Margaret Arcus, director of the School of Family and Nutritional Sciences, is the 1996 recipient of the Honour Award, the highest award bestowed by the Canadian Home Economics Association (CHEA) recognizing leadership and service to the profession and the association.

A leader in the field of family life education, Arcus helped create the Certified Family Life Education Program for the National Council on Family Relations, setting standards for the field.

She has represented CHEA and the B.C. Home Economics Association at the International Federation for Home Economics for the past 16 years, serving as a vice-president of the federation from 1990 to 1994.

Arcus joined UBC in 1968 after completing her PhD at Iowa State University where she also served on faculty.

CHEA is the professional association for graduates in home economics, human ecology, consumer and family studies and related courses.

The award was presented to Arcus at the organization's annual conference in Toronto.

Commerce Prof. Martin Puterman received the Lanchester Prize for his book Markov Decision Processes at the biannual meeting of the Institute for Operations Research and Management Sciences (INFORMS) in Atlanta recently.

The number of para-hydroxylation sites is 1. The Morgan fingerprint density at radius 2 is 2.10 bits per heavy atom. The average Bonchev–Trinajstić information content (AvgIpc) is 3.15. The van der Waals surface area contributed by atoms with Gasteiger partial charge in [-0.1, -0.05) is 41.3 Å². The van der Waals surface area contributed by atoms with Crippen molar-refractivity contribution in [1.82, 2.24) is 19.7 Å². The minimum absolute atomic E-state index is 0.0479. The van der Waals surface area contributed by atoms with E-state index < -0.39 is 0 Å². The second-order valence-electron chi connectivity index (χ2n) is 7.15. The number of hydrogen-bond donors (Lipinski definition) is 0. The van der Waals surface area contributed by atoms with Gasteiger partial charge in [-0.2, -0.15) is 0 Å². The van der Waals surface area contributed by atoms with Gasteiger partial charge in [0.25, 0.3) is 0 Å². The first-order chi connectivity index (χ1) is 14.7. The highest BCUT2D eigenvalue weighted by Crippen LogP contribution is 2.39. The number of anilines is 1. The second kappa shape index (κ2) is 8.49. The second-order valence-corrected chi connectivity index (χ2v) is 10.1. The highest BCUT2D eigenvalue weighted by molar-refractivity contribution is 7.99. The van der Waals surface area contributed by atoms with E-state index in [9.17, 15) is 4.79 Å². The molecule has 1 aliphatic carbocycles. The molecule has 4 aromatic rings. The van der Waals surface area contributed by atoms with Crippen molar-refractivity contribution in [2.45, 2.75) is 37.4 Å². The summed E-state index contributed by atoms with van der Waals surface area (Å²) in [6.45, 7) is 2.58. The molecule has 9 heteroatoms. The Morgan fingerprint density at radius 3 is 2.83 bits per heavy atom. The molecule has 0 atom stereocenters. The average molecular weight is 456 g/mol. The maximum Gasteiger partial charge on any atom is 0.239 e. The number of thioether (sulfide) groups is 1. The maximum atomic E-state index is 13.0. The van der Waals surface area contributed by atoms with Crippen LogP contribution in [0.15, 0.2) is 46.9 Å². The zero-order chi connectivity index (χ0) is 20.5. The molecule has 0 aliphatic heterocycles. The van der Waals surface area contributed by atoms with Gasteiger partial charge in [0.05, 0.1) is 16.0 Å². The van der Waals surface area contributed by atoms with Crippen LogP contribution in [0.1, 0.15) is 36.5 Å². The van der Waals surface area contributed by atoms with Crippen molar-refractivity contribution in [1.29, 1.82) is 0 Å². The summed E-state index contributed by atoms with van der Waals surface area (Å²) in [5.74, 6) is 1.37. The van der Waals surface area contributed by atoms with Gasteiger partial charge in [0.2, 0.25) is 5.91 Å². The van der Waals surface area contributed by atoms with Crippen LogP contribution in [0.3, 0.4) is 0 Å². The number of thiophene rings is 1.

The prize is the top annual award in the field of operations research published in English. Puterman spent six years working on the book which was published by John Wiley and Sons in 1994.

Markov decision processes, also called stochastic dynamic programs, are used in a wide range of applications involving repeated decisions over time and take into consideration the continual changes that occur in a given system, whether the system involves setting inventory levels in a retail business, allocating airline seats to fare classes, or releasing water from a reservoir.

Puterman teaches courses in stochastic dynamic programming and applied statistics and has been extensively involved in applying operations research models to local organizations, including the Workers' Compensation Board of B.C.

Michael Smith, a professor in the Dept. of Biochemistry and Molecular Biology, received a Doctor of Science from the University of Toronto recently.

It is the 19th honorary degree Smith has received since he won the Nobel Prize in Chemistry in 1993.

In Ottawa recently, Smith attended the presentation of the Michael Smith Awards for Science Promotion.

Among the winners were the Shad Valley Program, Hilda Lei Ching of the Society for Canadian Women in Science and Technology, and the Vancouver Aquarium's Education and Community Programs staff.